Knowledge and accurate beliefs are important. We have entered a period in humanity where we depend on complex systems. Whether it is infrastructure, supply chains, or human impacts on climate, our actions and behaviors are part of large interconnected systems. None of us can understand these systems individually, and we depend on experts who can help us make sense of how we relate to larger wholes. We need to be investing in and developing systems and structures that encourage and facilitate knowledge. Using misinformation and disinformation for political purposes inhibits knowledge, and makes us more vulnerable to system collapses when we cannot effectively and efficiently coordinate our actions and behaviors as complex systems change or break. Going forward, we have to find a way to prevent the epistemically insouciant from muddying the waters and clouding our knowledge.
Epistemically Malevolent & Epistemically Insouciant

Epistemically Malevolent & Epistemically Insouciant

Over the last few years I feel as though I have seen an increase in the number of news outlets and reporters saying that we now live in a post-truth society. The argument is that truth and accuracy no longer matter to many people, and that we live in a world where people simply want to believe what they want to believe, regardless of the evidence. This argument is supported by documented instances of fake news, by a former US president who didn’t seem to care what the truth was, and by politicians and every day people professing beliefs that are clearly inaccurate as a type of loyalty test. This puts us in a position where it becomes difficult to communicate important information and create a coherent narrative based on accurate details surrounding the events of our lives.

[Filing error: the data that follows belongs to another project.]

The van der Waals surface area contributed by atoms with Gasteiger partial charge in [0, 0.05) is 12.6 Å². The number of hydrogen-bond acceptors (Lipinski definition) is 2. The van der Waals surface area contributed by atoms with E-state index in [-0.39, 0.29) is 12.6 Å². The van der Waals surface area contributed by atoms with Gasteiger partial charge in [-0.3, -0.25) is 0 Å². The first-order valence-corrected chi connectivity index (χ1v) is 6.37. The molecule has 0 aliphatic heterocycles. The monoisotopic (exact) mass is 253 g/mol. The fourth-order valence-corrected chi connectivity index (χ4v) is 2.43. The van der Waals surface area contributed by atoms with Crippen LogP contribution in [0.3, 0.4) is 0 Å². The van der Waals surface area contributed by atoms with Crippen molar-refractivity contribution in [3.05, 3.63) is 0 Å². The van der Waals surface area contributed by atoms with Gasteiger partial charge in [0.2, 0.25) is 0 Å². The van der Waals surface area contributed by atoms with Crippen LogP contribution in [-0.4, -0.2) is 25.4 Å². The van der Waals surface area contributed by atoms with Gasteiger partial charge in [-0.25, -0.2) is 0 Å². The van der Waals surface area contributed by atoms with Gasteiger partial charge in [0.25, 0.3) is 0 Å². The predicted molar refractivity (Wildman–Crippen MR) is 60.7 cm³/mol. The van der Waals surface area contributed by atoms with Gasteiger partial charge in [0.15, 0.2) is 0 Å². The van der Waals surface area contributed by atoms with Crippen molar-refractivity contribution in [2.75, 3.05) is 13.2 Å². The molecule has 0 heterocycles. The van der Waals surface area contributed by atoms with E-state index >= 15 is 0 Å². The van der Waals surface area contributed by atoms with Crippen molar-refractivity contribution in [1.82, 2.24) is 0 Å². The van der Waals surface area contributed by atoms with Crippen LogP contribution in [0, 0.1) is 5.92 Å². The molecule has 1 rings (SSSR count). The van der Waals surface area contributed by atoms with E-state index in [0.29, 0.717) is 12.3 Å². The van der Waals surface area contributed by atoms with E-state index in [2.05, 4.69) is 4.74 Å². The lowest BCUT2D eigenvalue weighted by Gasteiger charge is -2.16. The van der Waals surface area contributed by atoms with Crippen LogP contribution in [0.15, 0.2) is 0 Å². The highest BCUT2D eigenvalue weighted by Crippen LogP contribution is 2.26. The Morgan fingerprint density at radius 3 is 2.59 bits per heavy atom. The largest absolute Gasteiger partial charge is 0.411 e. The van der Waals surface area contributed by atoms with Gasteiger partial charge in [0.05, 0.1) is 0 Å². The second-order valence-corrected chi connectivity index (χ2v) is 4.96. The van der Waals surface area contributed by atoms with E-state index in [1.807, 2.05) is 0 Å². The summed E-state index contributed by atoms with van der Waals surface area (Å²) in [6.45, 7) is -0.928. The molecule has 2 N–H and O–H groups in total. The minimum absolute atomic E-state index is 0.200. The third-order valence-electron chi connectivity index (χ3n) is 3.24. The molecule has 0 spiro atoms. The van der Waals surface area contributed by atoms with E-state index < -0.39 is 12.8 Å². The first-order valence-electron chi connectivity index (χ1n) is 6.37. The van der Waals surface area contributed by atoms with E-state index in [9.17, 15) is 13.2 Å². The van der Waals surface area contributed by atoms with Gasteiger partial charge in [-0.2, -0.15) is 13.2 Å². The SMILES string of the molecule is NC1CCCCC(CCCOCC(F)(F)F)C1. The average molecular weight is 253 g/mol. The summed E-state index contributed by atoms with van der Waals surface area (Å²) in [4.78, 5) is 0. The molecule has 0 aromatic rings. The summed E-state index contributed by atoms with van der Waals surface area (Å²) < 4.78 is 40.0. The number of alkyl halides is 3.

Two concepts that Quassim Cassam discusses in his book Vices of the Mind can help us think about what it means to be in a post-truth society. Cassam writes, “one can be epistemically malevolent without being epistemically insouciant.” To me, it seems that a post-truth society depends on both malevolency and insouciance to exist. I find it helpful to see that there is a distinction in these two different postures toward knowledge.
To be epistemically malevolent means to intentionally and deliberately attempt to hinder and limit knowledge. Cassam uses the example of tobacco companies deliberately misleading the public on the dangers of smoking. Company executives intentionally made efforts to hide accurate scientific information and to mislead the public. In recent years we have seen epistemic malevolence in the form of fake-news, misinformation, and disinformation intended to harm political opponents and discourage voter turnout for opposing political parties.